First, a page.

Pennsylvania Could Enact Medical Marijuana Legislation In 2015

On January 26, 2015, in a bipartisan effort, Pennsylvania senators Mike Folmer (R) and Daylin Leach (D) reintroduced to the General Assembly of Pennsylvania a bill (Senate Bill No. 3) providing for the medical use of cannabis in the Commonwealth of Pennsylvania.   Senate Bill No. 3 comprises  a comprehensive set of regulations that include (1) licensing and administrative procedures for growers, processors, dispensers, patients and health care professionals; (2) enforcement and penalties; and (3) fees and surcharges.

Recent comments by Pennsylvania’s newly inaugurated Governor, Tom Wolf, and last year’s passage by the PA Senate of a similar bill (Senate Bill No. 1182) by a 43-7 vote, suggest that Pennsylvania may be one of the states (the recent trend suggests there will be others) that enacts Medical Marijuana legislation in 2015.  As Governor Wolf stated on the same day that Senate Bill No. 3 was introduced, “I commend the bipartisan effort to allow Pennsylvania doctors to prescribe medical marijuana… We should not deny a physician’s ability to recommend medical marijuana treatment for Pennsylvanians suffering from seizures, those affected by PTSD, cancer patients affected by chemotherapy, and Pennsylvanians suffering from many other ailments and conditions that could benefit from this effective, doctor-prescribed treatment.” Continue reading Pennsylvania Could Enact Medical Marijuana Legislation In 2015

ACOs are More Important Than Ever for LTC Facilities

On January 26, 2015, the United States Department of Health & Human Services (HHS) announced its timeline for shifting Medicare reimbursements from volume-based criteria to value-based criteria. HHS has adopted a framework that categorizes health care payments according to how providers receive payment to provide care:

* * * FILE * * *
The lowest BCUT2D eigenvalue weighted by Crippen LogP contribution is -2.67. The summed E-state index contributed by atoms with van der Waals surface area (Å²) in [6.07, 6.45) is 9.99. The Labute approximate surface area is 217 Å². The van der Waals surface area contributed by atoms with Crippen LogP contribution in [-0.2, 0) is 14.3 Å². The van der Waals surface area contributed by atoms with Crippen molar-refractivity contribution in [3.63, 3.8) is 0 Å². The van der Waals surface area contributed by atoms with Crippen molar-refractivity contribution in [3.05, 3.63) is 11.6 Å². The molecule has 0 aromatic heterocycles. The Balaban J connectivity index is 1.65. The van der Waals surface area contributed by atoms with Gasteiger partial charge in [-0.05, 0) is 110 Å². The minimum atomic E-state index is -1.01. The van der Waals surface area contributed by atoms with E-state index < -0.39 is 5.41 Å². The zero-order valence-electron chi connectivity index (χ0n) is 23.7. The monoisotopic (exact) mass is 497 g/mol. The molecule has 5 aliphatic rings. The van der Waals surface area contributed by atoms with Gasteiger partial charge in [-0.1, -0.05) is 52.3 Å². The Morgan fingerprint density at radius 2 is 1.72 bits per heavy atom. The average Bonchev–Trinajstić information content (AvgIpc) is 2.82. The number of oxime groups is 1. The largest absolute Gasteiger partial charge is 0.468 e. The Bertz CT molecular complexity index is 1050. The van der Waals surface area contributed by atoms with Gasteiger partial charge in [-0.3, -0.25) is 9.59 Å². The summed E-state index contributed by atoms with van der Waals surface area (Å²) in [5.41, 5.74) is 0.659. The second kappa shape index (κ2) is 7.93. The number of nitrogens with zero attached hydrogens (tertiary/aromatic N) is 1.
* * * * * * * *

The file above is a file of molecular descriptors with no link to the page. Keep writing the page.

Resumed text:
•  Category 1—fee-for-service with no link of payment to quality
•  Category 2—fee-for-service with a link of payment to quality
•  Category 3—alternative payment models built on fee-for-service architecture
•  Category 4—population-based payment

In Monday’s announcement, HHS disclosed its initiative to drive more of the Medicare payments to categories 3 and 4. This is the first time in history that HHS has set explicit goals for alternative payment models and value-based payments.  HHS declared: “Improving the quality and affordability of care for all Americans has always been a pillar of the Affordable Care Act, alongside expanding access to such care. The law gives us the opportunity to shape the way health care is delivered to patients and to improve the quality of care system-wide while helping to reduce the growth of health care costs.”

By the end of 2016, HHS has set a goal of tying 30 percent of traditional, fee-for-service, Medicare payments to quality or value through alternative payment models, such as Accountable Care Organizations (ACOs) or bundled payment arrangements. By the end of 2018, the goal is 50 percent of these payments.

An ACO is an organization of health care providers that agree to be accountable for the quality, cost, and overall care of a group of Medicare beneficiaries. Reimbursement is tied to quality metrics to reduce the total cost of care for the assigned population of patients. Hospitals and physicians have been forming ACOs, and HHS’s most recent initiative should drive even more dollars in this direction.

However, in our experience, long-term care facilities (LTC Facilities) have been slow to adopt the ACO model. Refusal to join an ACO could result in fewer referrals from hospitals and other providers, since ACO members will refer to the facility (or facilities) within the ACO. LTC Facilities with high ratings for their Quality Measures (on Nursing Home Compare) and low re-hospitalization rates will be more attractive to ACOs.  Now is the time to join an ACO, before it is too late.